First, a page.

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// Copyright 2009 The Go Authors. All rights reserved.
// Use of this source code is governed by a BSD-style
// license that can be found in the LICENSE file.
Package gob manages streams of gobs - binary values exchanged between an
Encoder (transmitter) and a Decoder (receiver). A typical use is transporting
arguments and results of remote procedure calls (RPCs) such as those provided by
package "net/rpc".
The implementation compiles a custom codec for each data type in the stream and
is most efficient when a single Encoder is used to transmit a stream of values,
amortizing the cost of compilation.
A stream of gobs is self-describing. Each data item in the stream is preceded by
a specification of its type, expressed in terms of a small set of predefined
types. Pointers are not transmitted, but the things they point to are
transmitted; that is, the values are flattened. Nil pointers are not permitted,
as they have no value. Recursive types work fine, but
recursive values (data with cycles) are problematic. This may change.
To use gobs, create an Encoder and present it with a series of data items as
values or addresses that can be dereferenced to values. The Encoder makes sure
all type information is sent before it is needed. At the receive side, a
Decoder retrieves values from the encoded stream and unpacks them into local
Types and Values
The source and destination values/types need not correspond exactly. For structs,
fields (identified by name) that are in the source but absent from the receiving
variable will be ignored. Fields that are in the receiving variable but missing
from the transmitted type or value will be ignored in the destination. If a field
with the same name is present in both, their types must be compatible. Both the
receiver and transmitter will do all necessary indirection and dereferencing to
convert between gobs and actual Go values. For instance, a gob type that is
struct { A, B int }
can be sent from or received into any of these Go types:
struct { A, B int } // the same
*struct { A, B int } // extra indirection of the struct
struct { *A, **B int } // extra indirection of the fields
struct { A, B int64 } // different concrete value type; see below
It may also be received into any of these:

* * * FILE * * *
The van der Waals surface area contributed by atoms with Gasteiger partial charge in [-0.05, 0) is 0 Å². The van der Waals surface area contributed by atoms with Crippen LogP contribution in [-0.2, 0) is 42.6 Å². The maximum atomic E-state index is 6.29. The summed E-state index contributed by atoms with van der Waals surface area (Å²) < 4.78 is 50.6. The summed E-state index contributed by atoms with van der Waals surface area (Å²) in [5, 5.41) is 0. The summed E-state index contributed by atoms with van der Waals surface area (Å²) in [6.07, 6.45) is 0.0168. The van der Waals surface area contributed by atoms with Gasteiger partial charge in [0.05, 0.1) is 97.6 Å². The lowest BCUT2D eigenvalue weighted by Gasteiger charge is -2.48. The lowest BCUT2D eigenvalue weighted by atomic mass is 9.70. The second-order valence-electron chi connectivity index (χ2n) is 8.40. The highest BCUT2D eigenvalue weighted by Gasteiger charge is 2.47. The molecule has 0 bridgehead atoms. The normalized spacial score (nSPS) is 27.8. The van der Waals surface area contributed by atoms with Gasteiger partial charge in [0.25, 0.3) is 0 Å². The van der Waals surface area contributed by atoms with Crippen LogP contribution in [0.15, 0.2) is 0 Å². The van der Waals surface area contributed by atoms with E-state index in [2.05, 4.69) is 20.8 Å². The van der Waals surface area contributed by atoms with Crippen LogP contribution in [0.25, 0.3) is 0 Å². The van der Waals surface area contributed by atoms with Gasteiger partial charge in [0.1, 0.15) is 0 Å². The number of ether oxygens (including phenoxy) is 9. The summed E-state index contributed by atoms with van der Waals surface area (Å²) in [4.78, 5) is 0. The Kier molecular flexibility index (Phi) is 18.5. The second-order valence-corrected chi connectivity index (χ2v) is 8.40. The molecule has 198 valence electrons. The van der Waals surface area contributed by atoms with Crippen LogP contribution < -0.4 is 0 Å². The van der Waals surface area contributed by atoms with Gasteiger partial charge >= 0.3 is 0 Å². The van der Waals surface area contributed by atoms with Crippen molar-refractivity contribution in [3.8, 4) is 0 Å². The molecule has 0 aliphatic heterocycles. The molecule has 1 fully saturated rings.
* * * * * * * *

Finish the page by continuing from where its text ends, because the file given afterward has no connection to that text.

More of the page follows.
struct { A, B int } // the same
struct { B, A int } // ordering doesn't matter; matching is by name
struct { A, B, C int } // extra field (C) ignored
struct { B int } // missing field (A) ignored; data will be dropped
struct { B, C int } // missing field (A) ignored; extra field (C) ignored.
Attempting to receive into these types will draw a decode error:
struct { A int; B uint } // change of signedness for B
struct { A int; B float } // change of type for B
struct { } // no field names in common
struct { C, D int } // no field names in common
Integers are transmitted two ways: arbitrary precision signed integers or
arbitrary precision unsigned integers. There is no int8, int16 etc.
discrimination in the gob format; there are only signed and unsigned integers. As
described below, the transmitter sends the value in a variable-length encoding;
the receiver accepts the value and stores it in the destination variable.
Floating-point numbers are always sent using IEEE-754 64-bit precision (see
Signed integers may be received into any signed integer variable: int, int16, etc.;
unsigned integers may be received into any unsigned integer variable; and floating
point values may be received into any floating point variable. However,
the destination variable must be able to represent the value or the decode
operation will fail.
Structs, arrays and slices are also supported. Structs encode and decode only
exported fields. Strings and arrays of bytes are supported with a special,
efficient representation (see below). When a slice is decoded, if the existing
slice has capacity the slice will be extended in place; if not, a new array is
allocated. Regardless, the length of the resulting slice reports the number of
elements decoded.